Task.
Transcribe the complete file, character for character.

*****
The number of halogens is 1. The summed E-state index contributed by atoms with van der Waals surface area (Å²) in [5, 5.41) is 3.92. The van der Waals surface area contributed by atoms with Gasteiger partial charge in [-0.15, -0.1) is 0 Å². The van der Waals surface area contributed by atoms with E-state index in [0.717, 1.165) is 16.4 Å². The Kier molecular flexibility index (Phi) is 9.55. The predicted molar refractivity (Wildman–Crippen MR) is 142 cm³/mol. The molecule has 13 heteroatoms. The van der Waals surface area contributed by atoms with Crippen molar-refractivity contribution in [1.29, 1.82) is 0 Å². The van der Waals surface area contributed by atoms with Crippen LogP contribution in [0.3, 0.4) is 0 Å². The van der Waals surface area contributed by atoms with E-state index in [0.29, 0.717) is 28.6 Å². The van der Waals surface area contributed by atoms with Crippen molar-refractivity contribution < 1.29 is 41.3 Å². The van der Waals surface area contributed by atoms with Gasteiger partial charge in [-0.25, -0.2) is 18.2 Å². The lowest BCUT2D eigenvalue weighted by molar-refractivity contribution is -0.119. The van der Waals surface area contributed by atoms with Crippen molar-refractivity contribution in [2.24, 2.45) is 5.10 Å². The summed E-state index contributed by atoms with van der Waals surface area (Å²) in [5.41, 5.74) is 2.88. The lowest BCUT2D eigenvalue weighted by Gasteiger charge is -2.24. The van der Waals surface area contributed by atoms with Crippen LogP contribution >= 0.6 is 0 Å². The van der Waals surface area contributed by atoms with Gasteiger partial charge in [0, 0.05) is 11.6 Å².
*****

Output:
The number of halogens is 1. The summed E-state index contributed by atoms with van der Waals surface area (Å²) in [5, 5.41) is 3.92. The van der Waals surface area contributed by atoms with Gasteiger partial charge in [-0.15, -0.1) is 0 Å². The van der Waals surface area contributed by atoms with E-state index in [0.717, 1.165) is 16.4 Å². The Kier molecular flexibility index (Phi) is 9.55. The predicted molar refractivity (Wildman–Crippen MR) is 142 cm³/mol. The molecule has 13 heteroatoms. The van der Waals surface area contributed by atoms with Crippen molar-refractivity contribution in [1.29, 1.82) is 0 Å². The van der Waals surface area contributed by atoms with Crippen LogP contribution in [0.3, 0.4) is 0 Å². The van der Waals surface area contributed by atoms with E-state index in [0.29, 0.717) is 28.6 Å². The van der Waals surface area contributed by atoms with Crippen molar-refractivity contribution < 1.29 is 41.3 Å². The van der Waals surface area contributed by atoms with Gasteiger partial charge in [-0.25, -0.2) is 18.2 Å². The lowest BCUT2D eigenvalue weighted by molar-refractivity contribution is -0.119. The van der Waals surface area contributed by atoms with Crippen molar-refractivity contribution in [2.24, 2.45) is 5.10 Å². The summed E-state index contributed by atoms with van der Waals surface area (Å²) in [5.41, 5.74) is 2.88. The lowest BCUT2D eigenvalue weighted by Gasteiger charge is -2.24. The van der Waals surface area contributed by atoms with Crippen LogP contribution >= 0.6 is 0 Å². The van der Waals surface area contributed by atoms with Gasteiger partial charge in [0, 0.05) is 11.6 Å².